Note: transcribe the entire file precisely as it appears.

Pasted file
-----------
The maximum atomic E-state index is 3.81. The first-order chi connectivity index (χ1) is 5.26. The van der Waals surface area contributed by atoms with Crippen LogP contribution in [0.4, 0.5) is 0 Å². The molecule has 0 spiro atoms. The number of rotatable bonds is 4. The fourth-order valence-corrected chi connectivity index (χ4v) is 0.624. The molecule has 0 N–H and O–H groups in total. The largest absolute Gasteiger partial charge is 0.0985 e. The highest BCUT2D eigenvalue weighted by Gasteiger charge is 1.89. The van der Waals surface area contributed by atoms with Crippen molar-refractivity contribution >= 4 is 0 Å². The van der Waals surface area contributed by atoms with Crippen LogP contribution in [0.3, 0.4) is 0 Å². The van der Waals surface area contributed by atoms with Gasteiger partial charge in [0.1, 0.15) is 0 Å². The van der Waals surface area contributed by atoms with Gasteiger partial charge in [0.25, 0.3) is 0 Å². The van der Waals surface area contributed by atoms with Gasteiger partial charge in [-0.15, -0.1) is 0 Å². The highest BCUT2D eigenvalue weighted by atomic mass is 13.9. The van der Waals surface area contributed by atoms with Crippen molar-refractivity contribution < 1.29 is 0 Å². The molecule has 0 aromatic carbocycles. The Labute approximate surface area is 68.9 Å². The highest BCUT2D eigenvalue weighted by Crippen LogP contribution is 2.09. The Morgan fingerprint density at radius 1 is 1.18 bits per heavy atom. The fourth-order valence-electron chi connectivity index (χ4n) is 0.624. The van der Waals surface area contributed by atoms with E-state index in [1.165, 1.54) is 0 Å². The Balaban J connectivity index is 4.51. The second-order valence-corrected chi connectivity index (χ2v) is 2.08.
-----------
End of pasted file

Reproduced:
The maximum atomic E-state index is 3.81. The first-order chi connectivity index (χ1) is 5.26. The van der Waals surface area contributed by atoms with Crippen LogP contribution in [0.4, 0.5) is 0 Å². The molecule has 0 spiro atoms. The number of rotatable bonds is 4. The fourth-order valence-corrected chi connectivity index (χ4v) is 0.624. The molecule has 0 N–H and O–H groups in total. The largest absolute Gasteiger partial charge is 0.0985 e. The highest BCUT2D eigenvalue weighted by Gasteiger charge is 1.89. The van der Waals surface area contributed by atoms with Crippen molar-refractivity contribution >= 4 is 0 Å². The van der Waals surface area contributed by atoms with Crippen LogP contribution in [0.3, 0.4) is 0 Å². The van der Waals surface area contributed by atoms with Gasteiger partial charge in [0.1, 0.15) is 0 Å². The van der Waals surface area contributed by atoms with Gasteiger partial charge in [0.25, 0.3) is 0 Å². The van der Waals surface area contributed by atoms with Gasteiger partial charge in [-0.15, -0.1) is 0 Å². The highest BCUT2D eigenvalue weighted by atomic mass is 13.9. The van der Waals surface area contributed by atoms with Crippen molar-refractivity contribution < 1.29 is 0 Å². The molecule has 0 aromatic carbocycles. The Labute approximate surface area is 68.9 Å². The highest BCUT2D eigenvalue weighted by Crippen LogP contribution is 2.09. The Morgan fingerprint density at radius 1 is 1.18 bits per heavy atom. The fourth-order valence-electron chi connectivity index (χ4n) is 0.624. The van der Waals surface area contributed by atoms with E-state index in [1.165, 1.54) is 0 Å². The Balaban J connectivity index is 4.51. The second-order valence-corrected chi connectivity index (χ2v) is 2.08.